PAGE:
Climate change jeopardises electricity supply
- Water used to power or cool plants but flow of many rivers forecast to fall
- This may force plants to shut down and warmer water will hamper cooling
- Developing nations should consider cooling with air or seawater
Using data on water-dependent power plants and climate change projections, scientists demonstrated that fossil fuel plants could see a 30 per cent drop in efficiency by 2070 due to lack of cooling water. This is because river flow in large parts of regions such as Africa, South Asia and South America is projected to drop drastically because of global warming.
“Energy planning requires collaboration with water planners and climatologists as well as timely decision-making.”
Fadiel Ahjum, University of Cape Town
Hydropower stations — which make up 63 per cent of South America’s power generation — could see their efficiency fall by about a quarter, they write in a paper published in Nature Climate Change earlier this month (4 January).
“We were quite surprised about the order of magnitude. It could become a major issue,” says Keywan Riahi, a researcher at Austria’s International Institute for Applied Systems Analysis, who cowrote the paper. “It means that important investments made in the developing world now must factor in adaptation possibilities, because many of the issues we present will be relevant to power stations built today.”
Nearly all power stations, including hydropower, nuclear and fossil fuel plants, need lots of water to power the plants or cool them. Warmer water will reduce cooling efficiency, while water shortages could force entire power stations to shut down, the researchers warn.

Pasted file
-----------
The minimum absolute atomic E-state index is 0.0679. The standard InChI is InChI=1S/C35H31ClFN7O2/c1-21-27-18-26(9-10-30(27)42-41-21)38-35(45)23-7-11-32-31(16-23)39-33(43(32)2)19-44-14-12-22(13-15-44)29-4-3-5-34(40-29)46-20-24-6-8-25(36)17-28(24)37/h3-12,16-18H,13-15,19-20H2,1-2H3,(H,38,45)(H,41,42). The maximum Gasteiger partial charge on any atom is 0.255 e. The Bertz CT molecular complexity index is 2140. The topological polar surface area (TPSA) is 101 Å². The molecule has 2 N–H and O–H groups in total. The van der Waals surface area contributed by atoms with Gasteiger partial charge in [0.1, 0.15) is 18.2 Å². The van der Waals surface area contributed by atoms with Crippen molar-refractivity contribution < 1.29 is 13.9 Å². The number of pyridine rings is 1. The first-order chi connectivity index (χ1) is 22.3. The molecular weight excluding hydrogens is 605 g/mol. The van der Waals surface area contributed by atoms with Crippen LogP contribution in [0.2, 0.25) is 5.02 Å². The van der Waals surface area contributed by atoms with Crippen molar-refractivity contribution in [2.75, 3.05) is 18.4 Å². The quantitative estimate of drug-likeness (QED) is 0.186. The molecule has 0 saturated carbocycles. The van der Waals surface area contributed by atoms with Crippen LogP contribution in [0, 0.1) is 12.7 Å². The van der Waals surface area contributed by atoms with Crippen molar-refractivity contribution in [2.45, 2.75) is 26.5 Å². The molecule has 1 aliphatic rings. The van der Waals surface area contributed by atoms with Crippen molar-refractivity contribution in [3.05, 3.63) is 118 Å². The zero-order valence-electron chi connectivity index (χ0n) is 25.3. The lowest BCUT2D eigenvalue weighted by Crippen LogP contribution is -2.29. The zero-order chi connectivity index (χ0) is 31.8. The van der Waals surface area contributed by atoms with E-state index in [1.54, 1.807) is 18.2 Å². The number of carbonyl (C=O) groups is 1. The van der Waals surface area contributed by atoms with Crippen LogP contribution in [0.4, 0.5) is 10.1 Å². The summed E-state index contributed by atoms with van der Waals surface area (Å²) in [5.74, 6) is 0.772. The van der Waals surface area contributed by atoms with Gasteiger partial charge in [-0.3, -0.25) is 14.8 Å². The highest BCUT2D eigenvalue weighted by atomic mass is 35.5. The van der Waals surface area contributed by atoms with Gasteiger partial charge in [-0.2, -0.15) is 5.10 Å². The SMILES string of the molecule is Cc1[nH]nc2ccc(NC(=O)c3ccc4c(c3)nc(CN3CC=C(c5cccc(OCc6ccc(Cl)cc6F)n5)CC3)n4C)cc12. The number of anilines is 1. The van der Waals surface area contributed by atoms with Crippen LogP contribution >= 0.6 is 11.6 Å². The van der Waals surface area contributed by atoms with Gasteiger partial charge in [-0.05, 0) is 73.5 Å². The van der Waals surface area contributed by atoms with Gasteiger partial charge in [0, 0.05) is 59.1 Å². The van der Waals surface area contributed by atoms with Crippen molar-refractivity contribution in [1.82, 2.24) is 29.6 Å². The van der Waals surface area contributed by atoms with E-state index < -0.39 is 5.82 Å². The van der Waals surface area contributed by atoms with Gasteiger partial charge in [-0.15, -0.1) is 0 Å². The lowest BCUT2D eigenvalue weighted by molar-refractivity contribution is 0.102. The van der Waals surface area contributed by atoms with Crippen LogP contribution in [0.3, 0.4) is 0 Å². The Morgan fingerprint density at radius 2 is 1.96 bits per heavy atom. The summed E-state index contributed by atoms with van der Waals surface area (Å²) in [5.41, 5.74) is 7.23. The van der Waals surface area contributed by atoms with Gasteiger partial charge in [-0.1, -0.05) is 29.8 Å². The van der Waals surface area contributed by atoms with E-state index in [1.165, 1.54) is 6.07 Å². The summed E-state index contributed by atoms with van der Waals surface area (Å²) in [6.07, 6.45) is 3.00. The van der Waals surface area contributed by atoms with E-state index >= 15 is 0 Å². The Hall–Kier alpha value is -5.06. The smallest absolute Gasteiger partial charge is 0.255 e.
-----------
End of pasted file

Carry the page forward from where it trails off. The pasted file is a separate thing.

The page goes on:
The team suggests building more power stations close to the sea, but acknowledges that this makes them prone to damage from floods and storms. It also calls on developing countries to look at innovative technologies such as air cooling for future plants.
Refitting existing plants with air cooling is expensive, the researchers say, but might still be the most cost-effective option for the ten per cent of plants under most severe threat.
South Africa experiences severe droughts during El Niño, a recurring Pacific Ocean warming phenomenon that upsets global weather patterns, and already uses air cooling on 30 per cent of its coal power plants, says Fadiel Ahjum, an energy systems researcher at the University of Cape Town. Many plants also use cascade-type cooling systems that save water by reusing it several times, he says.
But Ahjum points out that such efforts require long-term planning and strong governance, which some developing countries may struggle to provide. “You need expertise to ensure that water supply is efficiently allocated, costed and managed to minimise the impact of pollution on future supply,” he says. “Energy planning requires collaboration with water planners and climatologists as well as timely decision-making, because outcomes are only evident several years after these decisions are made.”
Riahi adds that financing is also a barrier, even for solar and wind power — another proposed solution to the projected efficiency crisis. “Adapting your energy system requires high upfront investment” and long-term decisions, but a lack of short-term capital in developing countries makes this difficult, he says.